This semester I have been teaching an upper level Communication and Digital Media class, Privacy and Surviellance in the Digital Era. I have previously taught one of our introduction to the major courses, Communication Ethics, in which we talk about the ways in which digital media impact a range of cultural issues, everything from things like socialization online, to intellectual property, and of course privacy. Over the course of the last five to six years I have noted a decided shift in interest on these issues. Several years ago I would have said the section on privacy I did in the intro class tended to be one of the least popular in the course. Which is not to say students were not interested, especially when I introduced them to cookies, adblockers, and the whole tracking ecosystem, it’s just that students were not engaged as with the other sections. However in the fast two years something shifted and this has become one of the students most engaged topic areas (as judged both from in class experience and reading evaluations). I am not sure what has caused this, one could attribute it to a post-Snowden bump, but I am not sure that really is the case (as students generally seem more concerned about corporate privacy versus government privacy). After experimenting last semester with some ideas in this lower level course, I decided to offer an upper level course, solely focused on this issue.
You can read the syllabus here, this is also the class website, so you can see assignments etc. There are a few things though I wanted to explain as the logic behind the syllabus isn’t probably entirely clear, as well as some atypical assignments (that I hope will work out).
I wanted to students to understand that the issue of privacy is a complicated one, not simply a matter of privacy versus security, which is how the issue is all too often framed in the public debate. So my first goal was to get students to understand that privacy has a complex history, especially with regards to media, and secondly to think about privacy as a value, ask themselves what it is and why they do/do not value it. So, that is the first part of the class, we read broad discussions about privacy and looked at how (both within the US context and global one) developed as a value.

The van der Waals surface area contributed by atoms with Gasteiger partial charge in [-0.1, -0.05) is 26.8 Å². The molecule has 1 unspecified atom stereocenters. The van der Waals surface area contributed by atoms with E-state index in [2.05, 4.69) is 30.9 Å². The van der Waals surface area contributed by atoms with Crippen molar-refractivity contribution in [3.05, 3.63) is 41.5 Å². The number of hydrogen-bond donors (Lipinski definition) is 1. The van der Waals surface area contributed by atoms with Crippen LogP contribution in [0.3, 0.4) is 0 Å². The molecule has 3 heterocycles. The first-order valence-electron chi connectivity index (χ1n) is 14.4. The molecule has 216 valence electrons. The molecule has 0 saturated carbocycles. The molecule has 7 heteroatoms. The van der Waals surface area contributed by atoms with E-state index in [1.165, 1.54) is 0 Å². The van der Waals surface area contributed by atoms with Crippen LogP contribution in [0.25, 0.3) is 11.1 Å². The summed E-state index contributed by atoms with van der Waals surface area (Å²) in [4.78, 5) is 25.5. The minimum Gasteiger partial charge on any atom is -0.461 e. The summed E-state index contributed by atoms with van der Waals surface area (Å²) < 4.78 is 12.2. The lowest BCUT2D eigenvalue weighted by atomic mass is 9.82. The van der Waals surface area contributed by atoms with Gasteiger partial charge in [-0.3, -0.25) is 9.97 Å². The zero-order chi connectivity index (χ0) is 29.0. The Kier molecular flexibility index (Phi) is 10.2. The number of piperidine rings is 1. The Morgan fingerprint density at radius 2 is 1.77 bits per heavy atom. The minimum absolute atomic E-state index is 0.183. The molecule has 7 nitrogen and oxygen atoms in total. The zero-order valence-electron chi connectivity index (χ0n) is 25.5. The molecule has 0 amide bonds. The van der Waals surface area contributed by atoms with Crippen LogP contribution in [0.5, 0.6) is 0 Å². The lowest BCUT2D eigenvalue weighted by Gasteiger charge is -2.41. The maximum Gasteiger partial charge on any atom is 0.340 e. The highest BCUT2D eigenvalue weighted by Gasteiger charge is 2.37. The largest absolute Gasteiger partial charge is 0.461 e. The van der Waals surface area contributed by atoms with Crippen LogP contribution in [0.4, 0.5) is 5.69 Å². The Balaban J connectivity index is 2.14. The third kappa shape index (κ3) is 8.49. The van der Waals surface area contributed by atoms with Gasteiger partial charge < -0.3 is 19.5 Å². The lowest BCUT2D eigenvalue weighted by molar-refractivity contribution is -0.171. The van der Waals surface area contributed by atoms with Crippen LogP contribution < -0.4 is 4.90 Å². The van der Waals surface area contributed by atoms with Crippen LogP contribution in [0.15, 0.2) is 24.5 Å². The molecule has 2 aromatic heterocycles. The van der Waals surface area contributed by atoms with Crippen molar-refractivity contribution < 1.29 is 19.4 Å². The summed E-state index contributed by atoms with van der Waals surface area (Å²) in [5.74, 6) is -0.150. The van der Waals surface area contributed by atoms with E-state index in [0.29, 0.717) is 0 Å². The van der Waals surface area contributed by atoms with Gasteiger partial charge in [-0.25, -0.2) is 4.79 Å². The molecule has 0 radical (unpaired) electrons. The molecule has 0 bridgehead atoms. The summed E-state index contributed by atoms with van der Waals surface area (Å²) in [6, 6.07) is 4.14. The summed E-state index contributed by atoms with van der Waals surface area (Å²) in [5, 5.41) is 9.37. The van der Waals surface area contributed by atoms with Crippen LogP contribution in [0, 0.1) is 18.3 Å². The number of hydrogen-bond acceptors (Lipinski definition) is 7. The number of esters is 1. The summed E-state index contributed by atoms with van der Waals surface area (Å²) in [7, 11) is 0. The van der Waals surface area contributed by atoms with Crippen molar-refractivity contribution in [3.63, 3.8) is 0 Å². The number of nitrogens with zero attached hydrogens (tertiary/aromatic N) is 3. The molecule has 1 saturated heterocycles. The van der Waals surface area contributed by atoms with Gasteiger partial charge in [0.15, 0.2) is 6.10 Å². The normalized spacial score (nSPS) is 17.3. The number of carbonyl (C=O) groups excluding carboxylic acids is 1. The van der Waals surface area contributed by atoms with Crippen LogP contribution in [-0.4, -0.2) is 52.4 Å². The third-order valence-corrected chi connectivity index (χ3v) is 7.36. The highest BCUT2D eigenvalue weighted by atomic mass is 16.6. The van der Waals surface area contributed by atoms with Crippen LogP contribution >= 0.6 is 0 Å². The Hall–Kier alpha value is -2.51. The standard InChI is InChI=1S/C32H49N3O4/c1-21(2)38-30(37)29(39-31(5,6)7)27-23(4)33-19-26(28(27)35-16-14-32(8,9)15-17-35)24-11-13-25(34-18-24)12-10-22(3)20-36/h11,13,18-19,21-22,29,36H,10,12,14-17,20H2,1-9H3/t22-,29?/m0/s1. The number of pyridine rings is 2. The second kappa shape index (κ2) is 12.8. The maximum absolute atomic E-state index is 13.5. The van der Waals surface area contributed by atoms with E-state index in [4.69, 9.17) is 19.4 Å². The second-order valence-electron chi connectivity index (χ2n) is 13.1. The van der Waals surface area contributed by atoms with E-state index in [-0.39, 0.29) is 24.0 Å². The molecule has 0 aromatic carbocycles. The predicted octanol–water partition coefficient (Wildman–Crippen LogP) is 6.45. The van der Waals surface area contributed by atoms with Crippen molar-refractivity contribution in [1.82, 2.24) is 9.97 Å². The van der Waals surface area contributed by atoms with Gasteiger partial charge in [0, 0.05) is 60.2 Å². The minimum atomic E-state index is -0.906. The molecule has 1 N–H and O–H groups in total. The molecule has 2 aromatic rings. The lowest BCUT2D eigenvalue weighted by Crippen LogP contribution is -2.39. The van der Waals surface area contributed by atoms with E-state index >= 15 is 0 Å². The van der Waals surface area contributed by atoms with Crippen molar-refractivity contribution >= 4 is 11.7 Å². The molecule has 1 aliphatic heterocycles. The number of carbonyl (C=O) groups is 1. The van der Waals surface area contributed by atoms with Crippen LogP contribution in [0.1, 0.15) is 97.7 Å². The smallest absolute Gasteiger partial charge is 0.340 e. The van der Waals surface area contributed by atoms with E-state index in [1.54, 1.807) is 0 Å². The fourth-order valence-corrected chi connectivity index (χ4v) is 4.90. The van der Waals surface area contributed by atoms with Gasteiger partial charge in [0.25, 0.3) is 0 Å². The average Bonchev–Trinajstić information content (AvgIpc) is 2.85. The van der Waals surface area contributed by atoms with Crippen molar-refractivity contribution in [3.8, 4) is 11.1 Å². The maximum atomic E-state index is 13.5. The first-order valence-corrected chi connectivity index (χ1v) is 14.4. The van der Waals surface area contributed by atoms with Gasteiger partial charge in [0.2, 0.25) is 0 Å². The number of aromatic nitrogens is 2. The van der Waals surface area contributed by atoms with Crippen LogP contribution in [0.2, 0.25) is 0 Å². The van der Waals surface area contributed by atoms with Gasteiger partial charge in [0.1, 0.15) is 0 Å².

In the second part of class I wanted students to pull apart the multiple angles upon which privacy is threatened. The idea here is to get them to see that this isn’t just about government surviellance, but also corporate power, and social surviellance. It’s not just 1984, but Huxley, and Kafka. This is the section we are working on now, and will finish after spring break.
For the third part of class I wanted students to experience privacy in a different way. Typically my default behavior as an instructor is to have students write a reasearched paper as a way of synthezing the material they have learned in class, but I have also been trying to develop other ways of having students experience the knowledge. So I designed two assignments that students will complete over the third part of the class.
- Privacy Plan: The idea here is to get students to articulate 1. What they value about privacy. 2. To research and then use the tools available to them to maximize a particular aspect of privacy that they find important. 3. To reflect on that experiment and develop a concrete plan for once class ends what they will do going forward. My thinking here is a to have a directed staged assignment in which students hopefully come to reflect on privacy, but also understand the specific steps they can take in the future to maximize their own.
- Mock Congressional Hearing: I shamelessly stole this assignment from another professor here at Saint Joseph’s University in political science who has a widely popular and succesful Mock Supreme Court Hearing as her final. As much as I wanted students to understand invidiual choice in this matter, I also wanted them to have a sense of how these are also policy questions and political discussions shaped beyong particular individual choices. So as a final for the class we are having a mock congressional hearing where students play the role of legislators and various interest groups, and articulate said position (even if they don’t necessarily agree). I cooked the books here a bit to combine house members and senators on the same hearing panel, in part because there were perspectives from each I wanted students to see. Some students are going to play the roles of legislators, others of corporations called to testify, others of law enforcement groups, and some of civic organizations with stakes in this debate.
The class should be finished in a couple of months and I’ll update this post at the end of the semester for those who want to borrow this syllabus, tell me how to improve on it etc.